How to conduct a Competitive Analysis

It’s imperative to constantly be on the lookout for innovative ways to learn from your competitor’s tactics and employ that information to grow your own business.

These are the questions you should be asking:

Business Details

  • How are the competitors funding/budgeting like on the products they own?
  • What resources does this company have? What milestones have they been able to achieve by having these resources?
  • What are the companies key assets? For example, website, user communities, social pages.

App Store Usage Data

  • What geos are they commanding in terms of installs and retention?
  • What rates of retention and engagement do they have?
  • What monetization strategies do they employ, or have employed in the past?

Marketing data

PR Coverage

Browse through your competitor’s website; search their name in Google. What kind of coverage have they received? Keep these particular publications and bloggers in mind; when the time comes for you to market, they may be interested in writing about your app.


  • What types of content do they post: Case studies, research, blog posts?
  • Is it sponsored content?
  • Have they been publishing guest posts?

Social Media

It’s crucial to know how competitors are using social media to promote this content. Look at their Facebook page, their Twitter feed. What is the strategy they are pursuing on these social media giants?

SWOT Analysis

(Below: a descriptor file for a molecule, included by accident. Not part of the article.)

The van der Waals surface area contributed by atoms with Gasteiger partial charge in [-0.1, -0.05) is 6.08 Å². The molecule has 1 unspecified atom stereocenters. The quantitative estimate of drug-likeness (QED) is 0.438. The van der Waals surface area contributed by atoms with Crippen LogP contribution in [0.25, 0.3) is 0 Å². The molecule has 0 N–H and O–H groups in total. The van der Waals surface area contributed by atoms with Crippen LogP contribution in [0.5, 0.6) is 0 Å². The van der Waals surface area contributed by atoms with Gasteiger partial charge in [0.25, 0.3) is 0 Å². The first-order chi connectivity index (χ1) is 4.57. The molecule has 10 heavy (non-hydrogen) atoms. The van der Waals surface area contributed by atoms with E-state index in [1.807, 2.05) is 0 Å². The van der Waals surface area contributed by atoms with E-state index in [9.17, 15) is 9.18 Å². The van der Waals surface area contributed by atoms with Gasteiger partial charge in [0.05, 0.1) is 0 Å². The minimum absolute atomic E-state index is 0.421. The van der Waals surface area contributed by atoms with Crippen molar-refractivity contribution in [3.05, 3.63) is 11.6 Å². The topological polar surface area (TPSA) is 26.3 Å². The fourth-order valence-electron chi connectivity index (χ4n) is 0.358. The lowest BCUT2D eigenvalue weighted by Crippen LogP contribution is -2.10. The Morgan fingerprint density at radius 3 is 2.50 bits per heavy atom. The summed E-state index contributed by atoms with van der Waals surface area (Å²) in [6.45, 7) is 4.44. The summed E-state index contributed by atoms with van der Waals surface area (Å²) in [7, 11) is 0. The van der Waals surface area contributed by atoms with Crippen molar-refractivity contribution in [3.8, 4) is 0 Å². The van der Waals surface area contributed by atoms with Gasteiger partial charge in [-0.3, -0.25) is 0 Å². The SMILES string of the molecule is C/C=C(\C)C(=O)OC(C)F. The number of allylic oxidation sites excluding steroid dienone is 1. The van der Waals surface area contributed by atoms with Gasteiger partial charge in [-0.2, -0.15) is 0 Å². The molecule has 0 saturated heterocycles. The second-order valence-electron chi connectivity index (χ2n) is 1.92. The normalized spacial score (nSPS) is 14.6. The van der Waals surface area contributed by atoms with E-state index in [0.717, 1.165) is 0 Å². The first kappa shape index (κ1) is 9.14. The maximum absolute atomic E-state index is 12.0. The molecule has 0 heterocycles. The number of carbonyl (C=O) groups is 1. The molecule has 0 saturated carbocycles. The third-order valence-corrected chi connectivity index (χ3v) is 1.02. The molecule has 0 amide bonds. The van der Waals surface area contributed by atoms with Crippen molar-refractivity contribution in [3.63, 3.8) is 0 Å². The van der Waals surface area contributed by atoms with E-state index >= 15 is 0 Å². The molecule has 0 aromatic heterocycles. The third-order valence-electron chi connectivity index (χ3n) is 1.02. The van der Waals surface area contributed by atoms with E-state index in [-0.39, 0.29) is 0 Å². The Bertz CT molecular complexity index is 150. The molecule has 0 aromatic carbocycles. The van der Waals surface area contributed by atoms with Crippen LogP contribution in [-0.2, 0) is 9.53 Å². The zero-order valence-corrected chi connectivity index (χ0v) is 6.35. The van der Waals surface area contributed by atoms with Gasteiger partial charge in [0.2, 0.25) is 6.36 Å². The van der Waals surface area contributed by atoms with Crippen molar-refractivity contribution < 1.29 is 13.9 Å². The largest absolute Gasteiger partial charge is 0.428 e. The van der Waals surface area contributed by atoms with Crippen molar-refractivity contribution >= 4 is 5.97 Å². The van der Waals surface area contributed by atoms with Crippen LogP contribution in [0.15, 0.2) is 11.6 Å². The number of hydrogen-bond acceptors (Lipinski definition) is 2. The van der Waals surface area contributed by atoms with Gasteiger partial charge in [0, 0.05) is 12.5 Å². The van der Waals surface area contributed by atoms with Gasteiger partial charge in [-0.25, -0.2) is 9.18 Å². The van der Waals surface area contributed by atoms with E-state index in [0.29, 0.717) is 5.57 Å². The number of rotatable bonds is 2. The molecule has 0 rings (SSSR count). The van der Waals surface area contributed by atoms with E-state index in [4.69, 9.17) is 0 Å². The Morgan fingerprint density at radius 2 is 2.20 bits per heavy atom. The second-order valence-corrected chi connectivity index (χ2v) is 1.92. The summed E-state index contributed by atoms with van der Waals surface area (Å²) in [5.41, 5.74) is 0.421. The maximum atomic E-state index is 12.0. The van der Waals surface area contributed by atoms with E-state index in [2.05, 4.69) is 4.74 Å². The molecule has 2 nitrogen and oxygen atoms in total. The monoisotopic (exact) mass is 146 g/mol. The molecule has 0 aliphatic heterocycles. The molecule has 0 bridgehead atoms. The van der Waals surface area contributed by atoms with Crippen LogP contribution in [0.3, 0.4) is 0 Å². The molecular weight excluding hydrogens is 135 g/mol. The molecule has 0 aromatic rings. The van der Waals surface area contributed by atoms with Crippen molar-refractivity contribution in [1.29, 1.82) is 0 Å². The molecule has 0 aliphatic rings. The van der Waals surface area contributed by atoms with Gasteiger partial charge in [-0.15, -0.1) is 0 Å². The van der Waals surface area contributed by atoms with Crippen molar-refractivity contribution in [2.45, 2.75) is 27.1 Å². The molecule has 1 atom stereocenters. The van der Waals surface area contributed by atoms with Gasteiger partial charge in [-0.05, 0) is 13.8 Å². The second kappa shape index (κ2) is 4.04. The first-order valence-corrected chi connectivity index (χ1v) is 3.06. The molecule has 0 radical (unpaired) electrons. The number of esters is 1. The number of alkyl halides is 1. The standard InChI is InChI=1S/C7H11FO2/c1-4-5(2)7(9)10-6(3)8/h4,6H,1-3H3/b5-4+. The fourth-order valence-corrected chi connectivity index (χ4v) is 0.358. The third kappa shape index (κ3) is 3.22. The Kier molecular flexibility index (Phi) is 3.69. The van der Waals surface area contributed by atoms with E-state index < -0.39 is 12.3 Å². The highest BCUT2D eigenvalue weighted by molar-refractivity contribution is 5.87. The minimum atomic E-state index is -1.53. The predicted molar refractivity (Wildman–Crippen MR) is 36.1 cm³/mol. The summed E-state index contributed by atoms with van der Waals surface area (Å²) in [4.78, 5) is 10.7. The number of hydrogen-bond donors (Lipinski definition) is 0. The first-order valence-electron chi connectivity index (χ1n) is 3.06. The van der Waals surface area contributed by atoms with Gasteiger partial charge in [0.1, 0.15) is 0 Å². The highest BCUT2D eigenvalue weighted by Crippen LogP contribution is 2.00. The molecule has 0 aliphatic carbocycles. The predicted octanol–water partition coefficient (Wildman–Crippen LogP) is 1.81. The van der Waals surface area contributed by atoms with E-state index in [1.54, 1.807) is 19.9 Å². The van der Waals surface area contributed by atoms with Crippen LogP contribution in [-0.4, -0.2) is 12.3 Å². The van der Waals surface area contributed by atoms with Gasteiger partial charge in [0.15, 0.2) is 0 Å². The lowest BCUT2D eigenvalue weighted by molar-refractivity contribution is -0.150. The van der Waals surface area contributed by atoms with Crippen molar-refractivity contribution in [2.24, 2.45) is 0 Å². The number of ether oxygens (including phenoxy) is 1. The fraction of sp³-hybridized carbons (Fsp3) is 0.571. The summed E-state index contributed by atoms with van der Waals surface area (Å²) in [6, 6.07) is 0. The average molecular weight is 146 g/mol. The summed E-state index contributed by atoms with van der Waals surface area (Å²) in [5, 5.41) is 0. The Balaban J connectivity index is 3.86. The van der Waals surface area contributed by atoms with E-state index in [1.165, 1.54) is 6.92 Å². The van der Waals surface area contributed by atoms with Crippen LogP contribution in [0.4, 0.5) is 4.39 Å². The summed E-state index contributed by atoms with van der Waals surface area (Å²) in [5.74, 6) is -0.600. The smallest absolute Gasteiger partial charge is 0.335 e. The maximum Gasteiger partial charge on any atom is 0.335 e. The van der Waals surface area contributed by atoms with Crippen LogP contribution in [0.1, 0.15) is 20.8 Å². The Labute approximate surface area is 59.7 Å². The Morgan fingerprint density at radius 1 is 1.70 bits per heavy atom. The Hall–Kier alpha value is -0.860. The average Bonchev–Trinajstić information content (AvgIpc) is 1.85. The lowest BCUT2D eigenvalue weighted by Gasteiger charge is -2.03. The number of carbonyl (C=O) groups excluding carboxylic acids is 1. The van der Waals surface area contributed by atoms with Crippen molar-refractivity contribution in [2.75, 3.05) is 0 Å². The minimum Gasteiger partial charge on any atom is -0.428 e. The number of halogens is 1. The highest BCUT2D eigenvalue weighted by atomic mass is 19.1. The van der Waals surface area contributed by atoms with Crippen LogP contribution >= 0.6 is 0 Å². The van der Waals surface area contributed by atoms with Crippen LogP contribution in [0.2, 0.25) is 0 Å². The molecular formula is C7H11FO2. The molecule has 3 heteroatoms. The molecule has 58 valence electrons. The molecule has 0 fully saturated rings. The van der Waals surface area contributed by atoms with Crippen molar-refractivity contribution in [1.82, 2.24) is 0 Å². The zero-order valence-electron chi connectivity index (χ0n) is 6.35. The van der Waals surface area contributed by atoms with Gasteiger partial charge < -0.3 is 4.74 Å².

Based on the information you’ve gathered from the previous step it would now be wise to perform a SWOT Analysis. SWOT is a framework that evaluates the competitions competitive position by identifying strengths, weaknesses, opportunities, and threats.


These are some of the questions you need to be asking:


  • What key advantages do other applications possess?
  • What features separate the strongest of the competition from the weakest?
  • Personally, what was your favorite aspect of the app?


  • What features, in your eyes, do you believe they lacked?
  • How would you improve the app?


  • Is there in a trend in the market your competition hasn’t jumped on yet?
  • How can you build off their shortcomings?


  • What negative feedback have your competitors received?
  • Are there emerging technologies ready to put them out of business?


Successfully finding your people and disassembling your competition will provide you the confidence necessary in order to progress your idea. Upon researching the market and competition you may discover holes in your idea. Once you’ve patched everything up, you may step back and realize that your idea is unrecognizable from its conception; this is ok, this is natural. So many ideas have skipped over this stage in a rush to get into development. And where are they now? What have they become? A CB Insight statistic no doubt. Don’t become another statistic. Do your homework.